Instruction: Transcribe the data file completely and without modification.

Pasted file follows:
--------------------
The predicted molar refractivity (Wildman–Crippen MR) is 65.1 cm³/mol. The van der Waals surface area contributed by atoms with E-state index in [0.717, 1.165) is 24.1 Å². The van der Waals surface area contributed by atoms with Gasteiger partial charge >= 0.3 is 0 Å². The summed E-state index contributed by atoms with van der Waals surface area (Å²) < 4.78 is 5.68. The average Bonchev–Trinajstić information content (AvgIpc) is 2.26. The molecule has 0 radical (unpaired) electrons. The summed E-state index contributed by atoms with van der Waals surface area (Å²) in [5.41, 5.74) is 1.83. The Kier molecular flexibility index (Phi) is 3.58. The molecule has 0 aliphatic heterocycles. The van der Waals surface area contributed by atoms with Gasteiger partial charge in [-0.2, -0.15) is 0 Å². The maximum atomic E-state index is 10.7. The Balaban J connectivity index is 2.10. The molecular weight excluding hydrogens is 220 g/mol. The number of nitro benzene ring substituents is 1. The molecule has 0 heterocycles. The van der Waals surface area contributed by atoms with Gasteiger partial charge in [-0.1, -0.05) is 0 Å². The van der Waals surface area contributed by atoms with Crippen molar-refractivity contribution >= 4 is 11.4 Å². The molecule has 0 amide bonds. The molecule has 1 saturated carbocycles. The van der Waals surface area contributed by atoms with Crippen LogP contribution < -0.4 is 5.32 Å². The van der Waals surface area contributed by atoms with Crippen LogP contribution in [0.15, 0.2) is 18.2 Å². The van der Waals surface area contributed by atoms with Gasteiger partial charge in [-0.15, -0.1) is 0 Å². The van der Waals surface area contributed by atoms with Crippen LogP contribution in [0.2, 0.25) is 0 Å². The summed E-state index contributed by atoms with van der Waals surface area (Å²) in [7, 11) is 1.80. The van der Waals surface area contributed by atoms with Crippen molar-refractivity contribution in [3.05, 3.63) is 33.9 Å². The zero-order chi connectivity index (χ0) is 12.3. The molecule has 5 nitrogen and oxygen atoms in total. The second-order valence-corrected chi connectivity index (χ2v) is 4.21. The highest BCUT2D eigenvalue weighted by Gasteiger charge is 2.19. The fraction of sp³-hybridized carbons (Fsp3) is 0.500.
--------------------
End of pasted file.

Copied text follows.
The predicted molar refractivity (Wildman–Crippen MR) is 65.1 cm³/mol. The van der Waals surface area contributed by atoms with E-state index in [0.717, 1.165) is 24.1 Å². The van der Waals surface area contributed by atoms with Gasteiger partial charge >= 0.3 is 0 Å². The summed E-state index contributed by atoms with van der Waals surface area (Å²) < 4.78 is 5.68. The average Bonchev–Trinajstić information content (AvgIpc) is 2.26. The molecule has 0 radical (unpaired) electrons. The summed E-state index contributed by atoms with van der Waals surface area (Å²) in [5.41, 5.74) is 1.83. The Kier molecular flexibility index (Phi) is 3.58. The molecule has 0 aliphatic heterocycles. The van der Waals surface area contributed by atoms with Gasteiger partial charge in [-0.2, -0.15) is 0 Å². The maximum atomic E-state index is 10.7. The Balaban J connectivity index is 2.10. The molecular weight excluding hydrogens is 220 g/mol. The number of nitro benzene ring substituents is 1. The molecule has 0 heterocycles. The van der Waals surface area contributed by atoms with Gasteiger partial charge in [-0.1, -0.05) is 0 Å². The van der Waals surface area contributed by atoms with Crippen molar-refractivity contribution >= 4 is 11.4 Å². The molecule has 0 amide bonds. The molecule has 1 saturated carbocycles. The van der Waals surface area contributed by atoms with Crippen LogP contribution < -0.4 is 5.32 Å². The van der Waals surface area contributed by atoms with Crippen LogP contribution in [0.15, 0.2) is 18.2 Å². The van der Waals surface area contributed by atoms with Gasteiger partial charge in [-0.15, -0.1) is 0 Å². The van der Waals surface area contributed by atoms with Crippen LogP contribution in [0.2, 0.25) is 0 Å². The summed E-state index contributed by atoms with van der Waals surface area (Å²) in [7, 11) is 1.80. The van der Waals surface area contributed by atoms with Crippen molar-refractivity contribution in [3.05, 3.63) is 33.9 Å². The zero-order chi connectivity index (χ0) is 12.3. The molecule has 5 nitrogen and oxygen atoms in total. The second-order valence-corrected chi connectivity index (χ2v) is 4.21. The highest BCUT2D eigenvalue weighted by Gasteiger charge is 2.19. The fraction of sp³-hybridized carbons (Fsp3) is 0.500.